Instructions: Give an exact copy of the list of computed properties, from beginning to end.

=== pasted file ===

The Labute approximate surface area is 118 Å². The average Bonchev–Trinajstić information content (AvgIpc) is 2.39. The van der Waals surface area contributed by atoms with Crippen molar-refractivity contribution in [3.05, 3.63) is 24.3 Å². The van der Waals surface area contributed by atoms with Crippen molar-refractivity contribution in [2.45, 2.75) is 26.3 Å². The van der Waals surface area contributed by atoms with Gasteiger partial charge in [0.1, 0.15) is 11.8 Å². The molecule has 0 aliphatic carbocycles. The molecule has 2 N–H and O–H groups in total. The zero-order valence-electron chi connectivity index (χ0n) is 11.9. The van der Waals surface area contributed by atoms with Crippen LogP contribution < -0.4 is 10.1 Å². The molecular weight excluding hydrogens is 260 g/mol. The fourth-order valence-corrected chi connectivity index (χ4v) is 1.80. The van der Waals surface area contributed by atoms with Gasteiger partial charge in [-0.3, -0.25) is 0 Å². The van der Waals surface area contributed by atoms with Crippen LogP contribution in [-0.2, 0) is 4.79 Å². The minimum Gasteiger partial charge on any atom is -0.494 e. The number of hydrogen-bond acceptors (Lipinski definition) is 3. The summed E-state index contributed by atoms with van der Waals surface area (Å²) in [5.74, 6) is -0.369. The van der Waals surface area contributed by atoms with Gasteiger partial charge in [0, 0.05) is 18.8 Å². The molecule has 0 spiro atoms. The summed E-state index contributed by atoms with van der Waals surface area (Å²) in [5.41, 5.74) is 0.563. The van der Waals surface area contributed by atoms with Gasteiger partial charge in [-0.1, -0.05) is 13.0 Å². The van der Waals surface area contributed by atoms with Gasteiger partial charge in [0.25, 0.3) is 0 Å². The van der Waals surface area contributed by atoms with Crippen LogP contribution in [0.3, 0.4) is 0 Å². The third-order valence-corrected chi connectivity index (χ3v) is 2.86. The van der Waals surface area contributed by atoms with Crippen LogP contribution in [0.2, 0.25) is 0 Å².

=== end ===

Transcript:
The Labute approximate surface area is 118 Å². The average Bonchev–Trinajstić information content (AvgIpc) is 2.39. The van der Waals surface area contributed by atoms with Crippen molar-refractivity contribution in [3.05, 3.63) is 24.3 Å². The van der Waals surface area contributed by atoms with Crippen molar-refractivity contribution in [2.45, 2.75) is 26.3 Å². The van der Waals surface area contributed by atoms with Gasteiger partial charge in [0.1, 0.15) is 11.8 Å². The molecule has 0 aliphatic carbocycles. The molecule has 2 N–H and O–H groups in total. The zero-order valence-electron chi connectivity index (χ0n) is 11.9. The van der Waals surface area contributed by atoms with Crippen LogP contribution < -0.4 is 10.1 Å². The molecular weight excluding hydrogens is 260 g/mol. The fourth-order valence-corrected chi connectivity index (χ4v) is 1.80. The van der Waals surface area contributed by atoms with Gasteiger partial charge in [-0.3, -0.25) is 0 Å². The van der Waals surface area contributed by atoms with Crippen LogP contribution in [-0.2, 0) is 4.79 Å². The minimum Gasteiger partial charge on any atom is -0.494 e. The number of hydrogen-bond acceptors (Lipinski definition) is 3. The summed E-state index contributed by atoms with van der Waals surface area (Å²) in [5.74, 6) is -0.369. The van der Waals surface area contributed by atoms with Gasteiger partial charge in [0, 0.05) is 18.8 Å². The molecule has 0 spiro atoms. The summed E-state index contributed by atoms with van der Waals surface area (Å²) in [5.41, 5.74) is 0.563. The van der Waals surface area contributed by atoms with Gasteiger partial charge in [-0.1, -0.05) is 13.0 Å². The van der Waals surface area contributed by atoms with Gasteiger partial charge in [0.25, 0.3) is 0 Å². The van der Waals surface area contributed by atoms with Crippen LogP contribution in [0.3, 0.4) is 0 Å². The third-order valence-corrected chi connectivity index (χ3v) is 2.86. The van der Waals surface area contributed by atoms with Crippen LogP contribution in [0.2, 0.25) is 0 Å².